In education, this is the term that’s given to the generation of “kids” who’ve grown up with technology. Unlike us, the old fogies, who are known as technology immigrants because it came to us later, natives naturally know how and when to integrate technology. While we might not see the right place to integrate technology into a lesson, the natives just naturally know to do it.
Except when they don’t.
Look, if this were true, then anything we’ve grown up with would not have to be explicitly taught. I’ve spoken English my entire life. I guarantee that I don’t know everything about the language, all the vocabulary, and many of the grammar rules. Apparently society agrees with me because we study OUR NATIVE LANGUAGE EVERY YEAR from ages 5-19 and beyond. If it were really true that natives could naturally navigate and understand how to appropriately integrate technology into their lives, we wouldn’t need to teach it. Hell, we don’t teach how to use a microwave.
During the past 15 years, I’ve watched a great many people — teachers, principals, parents, and business leaders get complete hard-ons because “the kids used technology to produce this.” Sigh. It didn’t matter if the web site had content that wasn’t original, nor that the producer failed to give credit to where the content had been stolen. It didn’t matter that the Power Point Presentation was ill-organized and insipid. Because it was produced using computers, all of a sudden it was BETTER! Work that wouldn’t be accepted if it were turned in hand-written was magically deemed fabulous. It was then, and continues to be, a true “Emperor’s New Clothes” moment.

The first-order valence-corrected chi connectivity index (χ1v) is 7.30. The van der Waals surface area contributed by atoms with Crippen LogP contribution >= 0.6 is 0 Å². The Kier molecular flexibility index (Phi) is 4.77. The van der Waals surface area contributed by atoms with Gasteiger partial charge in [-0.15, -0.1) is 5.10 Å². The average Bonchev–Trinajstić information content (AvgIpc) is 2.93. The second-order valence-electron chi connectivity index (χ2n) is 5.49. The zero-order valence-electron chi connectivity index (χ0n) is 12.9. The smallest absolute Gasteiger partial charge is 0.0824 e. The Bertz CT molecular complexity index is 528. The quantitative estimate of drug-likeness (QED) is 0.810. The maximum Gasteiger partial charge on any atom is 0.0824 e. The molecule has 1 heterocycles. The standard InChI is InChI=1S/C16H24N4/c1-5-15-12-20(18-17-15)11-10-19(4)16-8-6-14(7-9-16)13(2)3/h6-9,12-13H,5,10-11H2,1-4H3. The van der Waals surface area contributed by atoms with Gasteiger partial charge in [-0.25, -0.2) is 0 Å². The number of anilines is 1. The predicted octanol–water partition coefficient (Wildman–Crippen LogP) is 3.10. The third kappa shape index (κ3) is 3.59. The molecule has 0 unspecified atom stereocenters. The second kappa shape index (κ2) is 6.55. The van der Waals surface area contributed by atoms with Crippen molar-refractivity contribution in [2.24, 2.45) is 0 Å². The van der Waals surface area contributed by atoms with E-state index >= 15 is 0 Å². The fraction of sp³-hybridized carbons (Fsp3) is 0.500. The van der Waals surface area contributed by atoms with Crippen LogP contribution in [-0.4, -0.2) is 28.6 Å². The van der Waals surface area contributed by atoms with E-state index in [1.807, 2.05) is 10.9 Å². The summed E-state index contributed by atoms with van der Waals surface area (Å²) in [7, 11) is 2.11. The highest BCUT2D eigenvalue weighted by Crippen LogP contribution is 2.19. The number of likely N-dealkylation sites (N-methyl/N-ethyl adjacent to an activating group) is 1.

You know what would turn me on? If the kids, rather than using Facebook, actually considered real needs and applications they’d like to use — whether as an app or as a web site. I’d love to see them jailbreak their devices and really look at the engineering involved. I’d like them to be truly excited and understand the elegance of the code that went into allowing the iPhone and each successive hand-held device to reorient from landscape to portrait and back. I’d like them to have real passions outside being rich and famous. I’d love to see them actually write a screen play and produce a small video rather than tape each other acting ignorantly.
However, I’m resigned to having my digital natives do just that. I guess when left alone in the jungle, nature breaks down into its basest desires. Watch out, my friends, the natives are restless (and ill-educated, and over-indulged).